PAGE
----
Europe may be flying back across the Atlantic without the Ryder Cup for the first time in eight years but they do return home with a new star in the biennial showpiece.
Thomas Pieters would have been regarded by many as a long shot for a Captain's pick just two months ago before a fourth-placed finish at the Olympics, a runners-up spot at the D+D REAL Czech Masters and a win at the Made in Denmark earned him his place on the team.
Darren Clarke showed faith in the big-hitting Belgian to put him out on the first morning and while he, like the rest of the Europeans, tasted defeat in the Friday foursomes - a defeat for which playing partner Lee Westwood claimed responsibility - after that he did not look back.
He was paired with Rory McIlroy in the fourballs and they took down Dustin Johnson and Matt Kuchar 3 and 2 before coming together again to beat Phil Mickelson and Rickie Fowler 4 and 2 in the Saturday foursomes.
By that point they were Europe's go-to pair and another victory - this time 3 and 1 against Johnson and Brooks Koepka in the fourballs - meant Pieters was just half a point away from the European record for a rookie, held jointly by Paul Lawrie and Sergo Garcia from 1999 and Paul Way in 1983.
With Europe trailing the hosts by 3½ points, Clarke again put his faith in Pieters, sending him out third against JB Holmes. The 24 year old delivered, coming back from two down to claim a 3 and 2 victory.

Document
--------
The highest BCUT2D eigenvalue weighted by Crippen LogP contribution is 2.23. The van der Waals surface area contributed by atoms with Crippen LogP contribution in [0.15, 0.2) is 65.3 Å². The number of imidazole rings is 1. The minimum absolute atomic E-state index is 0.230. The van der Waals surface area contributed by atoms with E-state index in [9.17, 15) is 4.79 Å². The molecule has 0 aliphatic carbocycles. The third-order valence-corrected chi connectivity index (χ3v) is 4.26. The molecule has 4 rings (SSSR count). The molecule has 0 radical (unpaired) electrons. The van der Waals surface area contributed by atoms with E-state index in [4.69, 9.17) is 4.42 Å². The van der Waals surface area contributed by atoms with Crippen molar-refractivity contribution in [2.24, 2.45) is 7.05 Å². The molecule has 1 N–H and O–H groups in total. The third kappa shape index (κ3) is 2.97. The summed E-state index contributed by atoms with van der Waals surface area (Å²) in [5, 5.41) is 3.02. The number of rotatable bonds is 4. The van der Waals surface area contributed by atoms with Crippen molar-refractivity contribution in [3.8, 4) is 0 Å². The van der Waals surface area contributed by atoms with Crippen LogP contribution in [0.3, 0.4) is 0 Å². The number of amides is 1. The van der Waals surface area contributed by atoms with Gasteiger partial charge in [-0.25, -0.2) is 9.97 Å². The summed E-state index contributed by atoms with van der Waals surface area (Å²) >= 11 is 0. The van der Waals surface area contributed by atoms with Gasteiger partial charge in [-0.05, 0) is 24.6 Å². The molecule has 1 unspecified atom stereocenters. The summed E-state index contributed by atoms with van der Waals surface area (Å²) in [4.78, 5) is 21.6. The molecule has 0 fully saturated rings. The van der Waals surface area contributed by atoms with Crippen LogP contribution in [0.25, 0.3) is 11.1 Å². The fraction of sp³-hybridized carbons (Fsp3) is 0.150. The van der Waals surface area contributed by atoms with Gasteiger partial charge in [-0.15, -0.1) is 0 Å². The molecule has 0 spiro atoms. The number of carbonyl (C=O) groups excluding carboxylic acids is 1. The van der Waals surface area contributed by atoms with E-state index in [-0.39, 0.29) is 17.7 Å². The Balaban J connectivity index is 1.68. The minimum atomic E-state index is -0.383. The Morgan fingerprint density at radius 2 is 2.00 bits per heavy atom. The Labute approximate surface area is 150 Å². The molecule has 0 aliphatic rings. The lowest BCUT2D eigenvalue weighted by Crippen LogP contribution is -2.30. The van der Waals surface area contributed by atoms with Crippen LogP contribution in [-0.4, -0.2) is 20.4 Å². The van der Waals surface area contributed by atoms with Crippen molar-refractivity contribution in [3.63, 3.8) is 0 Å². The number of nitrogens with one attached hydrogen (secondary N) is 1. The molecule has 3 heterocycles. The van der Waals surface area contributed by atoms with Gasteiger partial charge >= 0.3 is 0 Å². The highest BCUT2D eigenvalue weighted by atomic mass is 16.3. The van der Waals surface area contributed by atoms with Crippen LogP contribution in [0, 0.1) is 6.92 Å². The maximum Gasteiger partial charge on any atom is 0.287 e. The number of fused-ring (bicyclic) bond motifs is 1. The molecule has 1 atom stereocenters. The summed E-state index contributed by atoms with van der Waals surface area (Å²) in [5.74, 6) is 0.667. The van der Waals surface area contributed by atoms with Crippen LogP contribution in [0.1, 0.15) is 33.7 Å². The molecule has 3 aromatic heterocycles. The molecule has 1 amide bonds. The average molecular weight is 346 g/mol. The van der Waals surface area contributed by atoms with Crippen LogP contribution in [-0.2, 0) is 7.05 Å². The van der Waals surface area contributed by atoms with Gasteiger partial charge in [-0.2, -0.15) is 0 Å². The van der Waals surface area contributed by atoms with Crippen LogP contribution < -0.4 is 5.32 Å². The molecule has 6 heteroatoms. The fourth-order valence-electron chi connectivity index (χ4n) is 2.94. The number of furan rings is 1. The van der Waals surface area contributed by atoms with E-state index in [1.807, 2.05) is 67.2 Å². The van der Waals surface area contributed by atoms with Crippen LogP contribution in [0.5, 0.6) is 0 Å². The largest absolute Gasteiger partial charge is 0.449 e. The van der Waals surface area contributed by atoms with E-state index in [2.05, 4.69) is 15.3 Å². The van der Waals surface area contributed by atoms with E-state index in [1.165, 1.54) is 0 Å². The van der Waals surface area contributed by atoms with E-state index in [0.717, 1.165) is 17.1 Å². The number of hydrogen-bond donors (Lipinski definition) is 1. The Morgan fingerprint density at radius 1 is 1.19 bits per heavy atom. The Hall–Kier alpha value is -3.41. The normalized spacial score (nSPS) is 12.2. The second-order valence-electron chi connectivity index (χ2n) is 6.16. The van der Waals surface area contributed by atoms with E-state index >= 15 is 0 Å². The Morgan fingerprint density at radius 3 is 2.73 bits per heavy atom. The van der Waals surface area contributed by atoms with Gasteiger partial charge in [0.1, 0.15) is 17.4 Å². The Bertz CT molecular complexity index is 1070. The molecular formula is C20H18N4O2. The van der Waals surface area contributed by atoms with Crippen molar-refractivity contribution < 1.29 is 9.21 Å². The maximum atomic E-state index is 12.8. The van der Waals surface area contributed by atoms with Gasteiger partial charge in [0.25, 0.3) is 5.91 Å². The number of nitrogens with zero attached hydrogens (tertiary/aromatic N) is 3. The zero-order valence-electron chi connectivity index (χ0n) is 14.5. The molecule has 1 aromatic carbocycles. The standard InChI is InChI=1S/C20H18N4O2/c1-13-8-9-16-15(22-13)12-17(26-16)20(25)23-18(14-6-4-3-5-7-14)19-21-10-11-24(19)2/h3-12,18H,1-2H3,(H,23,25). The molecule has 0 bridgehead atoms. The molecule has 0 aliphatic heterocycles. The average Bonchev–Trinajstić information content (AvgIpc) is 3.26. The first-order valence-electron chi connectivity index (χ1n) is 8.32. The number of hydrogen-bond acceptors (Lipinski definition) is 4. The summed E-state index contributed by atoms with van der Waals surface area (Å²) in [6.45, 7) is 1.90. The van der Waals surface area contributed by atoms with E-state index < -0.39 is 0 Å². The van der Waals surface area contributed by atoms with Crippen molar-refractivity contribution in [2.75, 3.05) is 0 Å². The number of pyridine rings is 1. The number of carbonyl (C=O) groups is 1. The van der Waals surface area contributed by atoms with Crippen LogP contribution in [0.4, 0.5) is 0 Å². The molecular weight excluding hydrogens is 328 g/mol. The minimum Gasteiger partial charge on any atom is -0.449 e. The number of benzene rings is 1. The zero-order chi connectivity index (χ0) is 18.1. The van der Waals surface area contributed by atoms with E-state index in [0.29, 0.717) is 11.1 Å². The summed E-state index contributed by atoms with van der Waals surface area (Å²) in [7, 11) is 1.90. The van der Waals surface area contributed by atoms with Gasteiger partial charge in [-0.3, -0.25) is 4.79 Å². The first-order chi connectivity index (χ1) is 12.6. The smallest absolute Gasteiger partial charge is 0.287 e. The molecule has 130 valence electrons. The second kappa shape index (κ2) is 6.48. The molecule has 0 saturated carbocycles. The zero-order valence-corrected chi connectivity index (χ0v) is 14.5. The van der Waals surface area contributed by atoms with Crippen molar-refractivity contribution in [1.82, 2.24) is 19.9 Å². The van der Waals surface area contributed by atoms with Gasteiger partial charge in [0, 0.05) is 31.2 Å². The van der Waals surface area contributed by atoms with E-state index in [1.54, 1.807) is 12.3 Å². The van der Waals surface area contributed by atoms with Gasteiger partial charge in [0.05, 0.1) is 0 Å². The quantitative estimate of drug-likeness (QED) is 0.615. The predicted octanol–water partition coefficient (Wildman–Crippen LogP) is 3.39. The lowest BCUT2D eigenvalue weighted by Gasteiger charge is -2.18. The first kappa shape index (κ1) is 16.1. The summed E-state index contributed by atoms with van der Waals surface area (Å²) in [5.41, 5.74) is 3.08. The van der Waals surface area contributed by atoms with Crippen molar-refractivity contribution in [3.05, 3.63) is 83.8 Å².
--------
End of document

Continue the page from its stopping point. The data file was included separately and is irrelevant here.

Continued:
With that Pieters not only became the best rookie in European history, he also became the first since Larry Nelson in 1979 to be the outright top points scorer on either side.
The three-time European Tour winner may show plenty of passion on the course but he has a calm demeanour away from it, and has taken all the adulation in his stride.
"It's a team effort," he said. "We all win and we all lose. I did play good this week but unfortunately we lost. Hopefully we'll be back with the same team in two years' time.
"I'm glad I had the full experience of playing five games. Hopefully I can take that experience into the next Ryder Cup.
"I didn't feel like a rookie, so I think that's good. Especially playing with Rory, it was smooth sailing for us. He gave me all the confidence going into today."
With McIlroy only three years older than Pieters at 27, the duo could now form a Ryder Cup partnership for Europe for years to come. McIlroy certainly hopes so.
"I've got a partner beside me for the next 20 years, I'm not letting anyone else have him," he said.
The European Ryder Cup team is certainly in safe hands.